The upshot is that a "vulture capitalist" really - for once - did try to do the right thing by the founders, and even leaned on other investors to make the right things happen. They're not evil people. They're ambitious, they're greedy, they're often ruthless, they almost always have goals that are at odds with techies' goals, but they do have honor.

    I wish I could name the east-coast VC company involved, because I like to see good behavior rewarded. Unfortunately, I don't feel safe doing so. One character trait they hold very dear is "discretion"; it's not very discreet to tell stories like this one in a place like slashdot, and I might want to do business with them myself someday. ;-)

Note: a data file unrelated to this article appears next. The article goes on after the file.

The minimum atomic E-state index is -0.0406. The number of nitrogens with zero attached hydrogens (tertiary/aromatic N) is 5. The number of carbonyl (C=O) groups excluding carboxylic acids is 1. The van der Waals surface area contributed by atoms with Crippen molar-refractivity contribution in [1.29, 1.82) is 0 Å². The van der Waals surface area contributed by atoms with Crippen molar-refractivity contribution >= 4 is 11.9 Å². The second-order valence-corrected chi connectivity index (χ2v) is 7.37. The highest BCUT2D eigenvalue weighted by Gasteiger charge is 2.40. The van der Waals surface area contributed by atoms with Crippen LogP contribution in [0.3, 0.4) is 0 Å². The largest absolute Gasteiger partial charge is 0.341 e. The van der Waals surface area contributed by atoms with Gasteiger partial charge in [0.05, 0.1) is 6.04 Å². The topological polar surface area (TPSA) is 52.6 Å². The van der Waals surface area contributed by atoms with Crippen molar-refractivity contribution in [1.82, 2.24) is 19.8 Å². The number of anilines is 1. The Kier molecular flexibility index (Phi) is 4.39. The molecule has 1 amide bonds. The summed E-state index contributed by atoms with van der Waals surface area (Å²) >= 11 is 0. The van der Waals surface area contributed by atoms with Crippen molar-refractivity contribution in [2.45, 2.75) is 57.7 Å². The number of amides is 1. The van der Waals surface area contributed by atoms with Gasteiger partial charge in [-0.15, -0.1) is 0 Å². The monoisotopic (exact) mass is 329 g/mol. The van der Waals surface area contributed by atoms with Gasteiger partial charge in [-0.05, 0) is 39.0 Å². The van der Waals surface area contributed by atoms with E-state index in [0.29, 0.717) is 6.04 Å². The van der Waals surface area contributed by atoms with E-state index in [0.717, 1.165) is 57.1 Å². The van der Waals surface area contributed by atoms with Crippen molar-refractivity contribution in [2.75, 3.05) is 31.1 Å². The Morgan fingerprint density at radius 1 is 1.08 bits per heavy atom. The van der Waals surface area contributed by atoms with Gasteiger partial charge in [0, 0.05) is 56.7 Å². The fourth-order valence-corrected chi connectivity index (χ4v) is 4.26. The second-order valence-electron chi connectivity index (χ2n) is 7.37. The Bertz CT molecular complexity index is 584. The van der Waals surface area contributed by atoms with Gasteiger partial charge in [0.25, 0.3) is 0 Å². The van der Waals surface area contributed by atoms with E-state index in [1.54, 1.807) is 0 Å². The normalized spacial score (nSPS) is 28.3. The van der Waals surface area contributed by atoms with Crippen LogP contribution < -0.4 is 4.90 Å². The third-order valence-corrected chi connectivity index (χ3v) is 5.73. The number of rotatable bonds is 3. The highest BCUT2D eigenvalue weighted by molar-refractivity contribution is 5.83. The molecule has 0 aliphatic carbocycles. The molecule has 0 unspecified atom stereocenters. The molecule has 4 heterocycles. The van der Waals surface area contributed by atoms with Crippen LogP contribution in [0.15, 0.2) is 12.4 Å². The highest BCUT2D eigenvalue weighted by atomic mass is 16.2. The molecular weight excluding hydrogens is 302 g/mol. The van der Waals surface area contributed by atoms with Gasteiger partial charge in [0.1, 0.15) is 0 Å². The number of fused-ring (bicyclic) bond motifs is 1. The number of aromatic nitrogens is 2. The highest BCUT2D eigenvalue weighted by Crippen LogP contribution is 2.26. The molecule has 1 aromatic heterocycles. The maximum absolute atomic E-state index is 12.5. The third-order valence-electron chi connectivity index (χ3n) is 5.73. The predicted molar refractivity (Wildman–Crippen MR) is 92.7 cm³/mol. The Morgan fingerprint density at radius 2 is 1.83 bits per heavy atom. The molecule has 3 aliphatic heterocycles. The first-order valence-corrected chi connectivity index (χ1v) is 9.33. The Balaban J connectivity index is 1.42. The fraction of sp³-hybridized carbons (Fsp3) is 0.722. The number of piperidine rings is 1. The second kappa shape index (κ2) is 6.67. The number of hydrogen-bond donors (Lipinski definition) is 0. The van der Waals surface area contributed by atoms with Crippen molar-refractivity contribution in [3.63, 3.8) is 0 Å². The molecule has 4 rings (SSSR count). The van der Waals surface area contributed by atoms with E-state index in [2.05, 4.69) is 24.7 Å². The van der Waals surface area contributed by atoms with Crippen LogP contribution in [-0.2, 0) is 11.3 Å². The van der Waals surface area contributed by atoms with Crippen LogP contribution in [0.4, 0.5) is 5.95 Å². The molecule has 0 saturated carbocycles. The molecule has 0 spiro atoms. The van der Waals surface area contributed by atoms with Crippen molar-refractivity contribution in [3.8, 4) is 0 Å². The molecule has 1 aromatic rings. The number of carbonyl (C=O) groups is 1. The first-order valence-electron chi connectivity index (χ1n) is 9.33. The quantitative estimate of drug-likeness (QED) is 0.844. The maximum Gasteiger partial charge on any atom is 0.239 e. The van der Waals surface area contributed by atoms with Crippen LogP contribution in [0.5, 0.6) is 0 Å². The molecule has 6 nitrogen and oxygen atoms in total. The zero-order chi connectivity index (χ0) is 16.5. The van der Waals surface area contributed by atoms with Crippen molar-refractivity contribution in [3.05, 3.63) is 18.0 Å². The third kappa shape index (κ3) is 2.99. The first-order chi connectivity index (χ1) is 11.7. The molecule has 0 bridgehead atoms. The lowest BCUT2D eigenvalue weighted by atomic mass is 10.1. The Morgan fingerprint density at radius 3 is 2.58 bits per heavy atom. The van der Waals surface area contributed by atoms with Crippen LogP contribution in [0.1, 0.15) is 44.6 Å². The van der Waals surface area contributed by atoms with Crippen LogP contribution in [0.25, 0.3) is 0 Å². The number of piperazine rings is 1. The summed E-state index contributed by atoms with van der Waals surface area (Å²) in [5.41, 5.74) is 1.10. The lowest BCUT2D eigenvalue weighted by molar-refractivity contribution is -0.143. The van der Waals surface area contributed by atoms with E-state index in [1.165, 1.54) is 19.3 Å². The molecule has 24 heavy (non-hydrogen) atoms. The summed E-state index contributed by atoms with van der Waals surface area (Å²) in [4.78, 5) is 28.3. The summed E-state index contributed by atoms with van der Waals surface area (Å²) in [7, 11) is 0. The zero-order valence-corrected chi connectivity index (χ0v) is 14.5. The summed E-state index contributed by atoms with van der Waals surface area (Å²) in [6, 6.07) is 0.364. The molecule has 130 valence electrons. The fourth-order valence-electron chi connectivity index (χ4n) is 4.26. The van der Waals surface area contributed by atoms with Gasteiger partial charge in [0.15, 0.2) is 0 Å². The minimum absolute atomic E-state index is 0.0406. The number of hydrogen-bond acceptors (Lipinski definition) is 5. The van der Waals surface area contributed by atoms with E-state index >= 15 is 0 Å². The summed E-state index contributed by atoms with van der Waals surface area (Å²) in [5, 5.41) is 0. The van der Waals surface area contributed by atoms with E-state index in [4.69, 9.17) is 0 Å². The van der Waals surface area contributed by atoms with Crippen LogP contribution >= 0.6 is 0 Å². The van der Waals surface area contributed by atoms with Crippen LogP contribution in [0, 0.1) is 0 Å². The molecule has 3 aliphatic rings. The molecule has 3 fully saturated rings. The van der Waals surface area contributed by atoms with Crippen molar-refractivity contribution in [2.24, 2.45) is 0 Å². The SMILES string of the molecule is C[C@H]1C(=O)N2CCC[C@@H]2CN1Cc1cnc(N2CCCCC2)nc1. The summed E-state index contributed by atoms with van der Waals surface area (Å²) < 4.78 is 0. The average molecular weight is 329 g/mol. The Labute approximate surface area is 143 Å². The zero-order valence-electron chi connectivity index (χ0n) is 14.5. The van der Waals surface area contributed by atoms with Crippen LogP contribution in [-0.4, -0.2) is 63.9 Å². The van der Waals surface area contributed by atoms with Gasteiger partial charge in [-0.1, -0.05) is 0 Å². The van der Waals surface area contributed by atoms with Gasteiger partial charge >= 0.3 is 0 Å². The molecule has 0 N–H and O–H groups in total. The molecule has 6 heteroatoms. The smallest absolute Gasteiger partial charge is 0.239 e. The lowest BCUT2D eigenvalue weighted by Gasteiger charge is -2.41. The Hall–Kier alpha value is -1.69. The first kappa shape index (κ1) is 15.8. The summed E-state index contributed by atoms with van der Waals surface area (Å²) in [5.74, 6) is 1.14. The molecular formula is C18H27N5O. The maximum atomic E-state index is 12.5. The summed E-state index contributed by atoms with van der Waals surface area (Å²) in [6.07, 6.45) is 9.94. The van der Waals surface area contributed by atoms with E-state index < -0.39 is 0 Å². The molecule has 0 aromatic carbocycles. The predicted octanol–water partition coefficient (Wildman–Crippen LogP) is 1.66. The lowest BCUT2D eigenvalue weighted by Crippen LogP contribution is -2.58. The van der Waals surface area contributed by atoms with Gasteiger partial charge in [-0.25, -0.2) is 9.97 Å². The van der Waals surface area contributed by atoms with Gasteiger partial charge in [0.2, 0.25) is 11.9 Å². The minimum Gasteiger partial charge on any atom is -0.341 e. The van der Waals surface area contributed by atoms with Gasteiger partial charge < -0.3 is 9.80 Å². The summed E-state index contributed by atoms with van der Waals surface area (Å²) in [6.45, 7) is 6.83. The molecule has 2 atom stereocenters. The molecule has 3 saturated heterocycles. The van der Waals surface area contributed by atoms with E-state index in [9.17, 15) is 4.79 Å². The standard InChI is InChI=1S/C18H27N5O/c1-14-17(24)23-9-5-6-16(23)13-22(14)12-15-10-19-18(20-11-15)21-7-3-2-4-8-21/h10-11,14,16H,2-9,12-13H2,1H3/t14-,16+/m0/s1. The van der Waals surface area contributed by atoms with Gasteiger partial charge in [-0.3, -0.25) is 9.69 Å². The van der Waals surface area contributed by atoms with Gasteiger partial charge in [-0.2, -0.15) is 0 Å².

• I say this from first hand experience, well from a parent that is an engineer and an extremely experienced and successful entrepreneur (e.g., not naive), but this article really does hit the mark with a great number of them, really. I've seen them at their best and at their worst.

      Speaking in general terms:

      As a community they are extremely incestuous.

      As a community they are very risk averse, in a personal sense. They're willing to risk their investors money, but not if they themselves will hang out to dry. What this means is that they'll invest in the latest fads, so long as the herd is with them. By and large, they will not invest in superior investments from a risk/return perspective, if the herd is not there behind them.

      Many are extremely amoral. There is a difference between being greedy and neglecting obligations and duties, to both the investors in their own funds and investors in that companies that they hold board seats on. I've personally seen this border into the illegal territory.